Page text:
spine, with less reliance on the multifidi. This will be accompanied with an anterior pelvic tilt, and may be accompanied by knee hyperextension. Pelvic Obliquities Asymmetries in the pelvic region may present as one iliac crest higher than the other, or inequality in the positions of the ASIS or PSIS on either side of the pelvis. Pelvic obliquity may be related to sacroiliac asymmetry or may be a result of asymmetrical restrictions of hip ROM. Assessment of hip IR/ER. both in a prone position (hip extension) and a seated position {hip flexion), may identify imbalances.

Injuries Associated With Postural Maialiqnments Postural malalignments can increase tension on one muscle group, while an antagonistic muscle group may be shortened and rendered less flexible. Overuse muscle injuries may occur to the muscle that is subjected to greater tensile load. T^ble I presents common overuse conditions and the associated postural malalignments and muscle imbalances.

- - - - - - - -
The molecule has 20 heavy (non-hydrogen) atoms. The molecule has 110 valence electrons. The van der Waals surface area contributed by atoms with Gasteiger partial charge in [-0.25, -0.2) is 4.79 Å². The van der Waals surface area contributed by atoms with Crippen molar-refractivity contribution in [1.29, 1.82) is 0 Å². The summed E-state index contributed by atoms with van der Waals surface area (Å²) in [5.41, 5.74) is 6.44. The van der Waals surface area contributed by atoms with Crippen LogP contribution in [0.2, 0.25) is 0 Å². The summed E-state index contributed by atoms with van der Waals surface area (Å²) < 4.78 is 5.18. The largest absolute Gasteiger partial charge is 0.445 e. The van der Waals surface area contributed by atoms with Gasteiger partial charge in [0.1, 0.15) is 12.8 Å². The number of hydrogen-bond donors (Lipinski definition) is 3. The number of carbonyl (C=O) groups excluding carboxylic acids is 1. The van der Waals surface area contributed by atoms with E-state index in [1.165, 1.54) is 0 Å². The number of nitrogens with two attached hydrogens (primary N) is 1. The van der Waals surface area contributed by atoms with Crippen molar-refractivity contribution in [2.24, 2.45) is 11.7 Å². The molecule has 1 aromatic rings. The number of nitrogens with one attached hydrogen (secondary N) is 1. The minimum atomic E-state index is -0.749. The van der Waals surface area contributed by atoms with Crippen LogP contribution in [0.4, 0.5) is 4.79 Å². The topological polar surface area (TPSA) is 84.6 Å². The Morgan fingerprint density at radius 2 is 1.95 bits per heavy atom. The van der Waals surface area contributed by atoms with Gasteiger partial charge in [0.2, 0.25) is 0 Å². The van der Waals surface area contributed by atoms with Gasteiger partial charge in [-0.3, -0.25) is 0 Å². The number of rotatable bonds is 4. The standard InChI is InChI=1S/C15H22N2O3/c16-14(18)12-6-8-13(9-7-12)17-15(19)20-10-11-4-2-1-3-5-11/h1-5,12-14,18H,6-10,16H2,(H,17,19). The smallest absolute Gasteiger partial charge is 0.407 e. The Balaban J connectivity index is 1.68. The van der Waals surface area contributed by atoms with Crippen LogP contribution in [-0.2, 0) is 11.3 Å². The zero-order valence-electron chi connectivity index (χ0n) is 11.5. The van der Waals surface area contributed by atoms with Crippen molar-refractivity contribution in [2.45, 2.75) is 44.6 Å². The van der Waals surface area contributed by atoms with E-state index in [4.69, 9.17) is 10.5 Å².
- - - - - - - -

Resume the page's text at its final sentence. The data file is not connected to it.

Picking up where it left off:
Condition Posterior tibialis strain/ tenderness

Anterior tibialis strain/ tenderness Hamstrings strain/ tenderness

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Associated Postural Malatignmpnts

Associated Muscle Tightness

Associated Muscle Weakness

Foot pronation Asymmetrical foot external rotation

Peroneals Gastrocnemius Soleus

Posterior tibialis

Foot pronation Asymmetrical foot external rotation

Gastrocnemius Soleus

Anterior tibialis

Anterior pelvic tilt Femora! internal rotation Knee valgus Foot pronation

Quadriceps Hip flexors Iliotibial band Peroneals Gastrocnemius Soleus

Hamstrings Gluteus maximus Gluteus medius Hip adductors Transverse abdominis


Condition Hip adductor strain/ tenderness

Hip flexor strain/ tenderness

Associated Postural Malalignments

Associated Muscle Tightness

Associated Muscle Weakness

Anterior pelvic tilt Femoral internal rotation Knee valgus Foot pronation Asymmetrical foot rotation (may reflect functional leg length discrepancy)

Quadriceps Hip flexors Iliotibial band Peroneals

Hip adductors Hamstrings Giuteus maximus Gluteus medius

Gastrocnemius Soleus

Transverse abdominis

Anterior pelvic tilt

Quadriceps Hip extensors: hamstrings in particular

Hip flexors

Femoral internal rotation

Hip external rotator tenderness or "piriformis syndrome"